The first time Keith Moon smashed his drum set to smithereens it was from a frustration about its functionality during a gig. But the founder of a movement is never a part of the movement. And years later, when fellow Britons Malcolm McLaren and The Sex Pistols came along and made rebellion a commodity, a new era began, and an old one ended. Being cool was not longer a bi-product of the music. It was an end in itself.
This leads to the second event in rock, the death of Don Van Vilet, otherwise know as Captain Beefheart. There was no class structure to rebel against in the U.S. so a handful of artists, lead by Vilet, rebelled against artistic structure instead.
For Vilet, it was about avoiding the prescribed. “You wanna be a different fish, you gotta jump outta the school.” He did just that, bailing on kindergarten after a half day. It was all the schooling he had. “I stayed too long.”
Vilet’s avante guardianism was as misunderstood as Ornette Coleman’s. Non-traditional chord progressions, choruses that refuse to refrain, and a dearth of rage against the system lyrics, other than the vandalism he did to grammar itself. It was a musical Situationism, a risky proposition at a time when record labels were cementing sales formulas. Maybe that’s why Frank Zappa came on board to produce Trout Mask Replica, Beefhearts slow burning debut record.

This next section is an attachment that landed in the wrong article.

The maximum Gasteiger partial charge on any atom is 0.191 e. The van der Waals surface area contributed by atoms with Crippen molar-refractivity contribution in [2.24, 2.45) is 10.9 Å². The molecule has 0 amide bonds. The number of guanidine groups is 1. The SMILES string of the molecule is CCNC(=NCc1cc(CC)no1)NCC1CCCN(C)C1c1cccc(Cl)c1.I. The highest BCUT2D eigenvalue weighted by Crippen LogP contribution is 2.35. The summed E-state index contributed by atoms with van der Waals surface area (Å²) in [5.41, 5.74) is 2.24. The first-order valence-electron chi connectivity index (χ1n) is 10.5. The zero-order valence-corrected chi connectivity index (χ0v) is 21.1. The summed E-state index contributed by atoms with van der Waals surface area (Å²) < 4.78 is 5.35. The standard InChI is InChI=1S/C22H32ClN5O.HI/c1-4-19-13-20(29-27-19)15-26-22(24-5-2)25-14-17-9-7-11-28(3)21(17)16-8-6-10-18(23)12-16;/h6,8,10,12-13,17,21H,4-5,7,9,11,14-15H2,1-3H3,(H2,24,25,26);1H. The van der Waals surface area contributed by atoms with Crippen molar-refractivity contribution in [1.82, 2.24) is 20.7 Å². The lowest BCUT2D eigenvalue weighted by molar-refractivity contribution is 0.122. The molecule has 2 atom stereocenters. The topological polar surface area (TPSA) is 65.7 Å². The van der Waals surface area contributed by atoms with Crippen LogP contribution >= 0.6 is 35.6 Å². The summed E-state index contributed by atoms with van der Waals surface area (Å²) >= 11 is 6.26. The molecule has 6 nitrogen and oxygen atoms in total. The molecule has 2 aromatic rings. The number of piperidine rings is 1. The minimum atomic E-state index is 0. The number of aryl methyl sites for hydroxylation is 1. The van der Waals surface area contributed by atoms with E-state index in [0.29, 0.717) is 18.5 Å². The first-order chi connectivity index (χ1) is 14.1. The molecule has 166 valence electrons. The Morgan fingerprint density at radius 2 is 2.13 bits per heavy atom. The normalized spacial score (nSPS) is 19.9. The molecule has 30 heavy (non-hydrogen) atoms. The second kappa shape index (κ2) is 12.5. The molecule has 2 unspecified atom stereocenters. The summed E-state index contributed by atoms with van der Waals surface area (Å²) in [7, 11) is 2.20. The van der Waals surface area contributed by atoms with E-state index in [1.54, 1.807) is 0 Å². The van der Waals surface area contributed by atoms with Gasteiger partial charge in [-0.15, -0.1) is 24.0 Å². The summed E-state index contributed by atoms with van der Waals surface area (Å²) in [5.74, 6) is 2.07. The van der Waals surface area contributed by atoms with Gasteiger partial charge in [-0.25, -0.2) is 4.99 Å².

Beefheart was also pioneering the music video. His first, “Lick My Decals Off, Baby”, wasn’t just a promotion for the band, but an attempt to think outside the 16:9. The video lived in The Museum of Modern Art for so long because it was a work of art in itself. Videos are mandatory for all bands now, and product placement is as legitimate a consideration for the directors of those videos as fashion statements are for the bands who fund them. The song gets reduced to a soundtrack.
The judgement that Vilet’s music was ground-breaking but took decades to “get” is thoroughly unworthy of the artist. As is the hackneyed commentary about how underrated he was. It begs the questions, underrated by whom? The masses that were listing to am radio in 1969?
The statement is anachronism today. With the internet, we can now hear everything every so-called band does, and comment on it. Is it viable to say anything is underrated anymore? The desperation today’s artists face is evident in band names like Starfucker, and Holy Fuck, and Fuck You. How about fucking off? Type any vulgarity into Myspace and you’ll most likely get a hit. It’s gotten that narcissistic and recursive. In the words of David Foster Wallace, we are breathing the toxic air of an “…insatiable hunger for the appearance of novelty: ‘What can I do that hasn’t been done yet?’”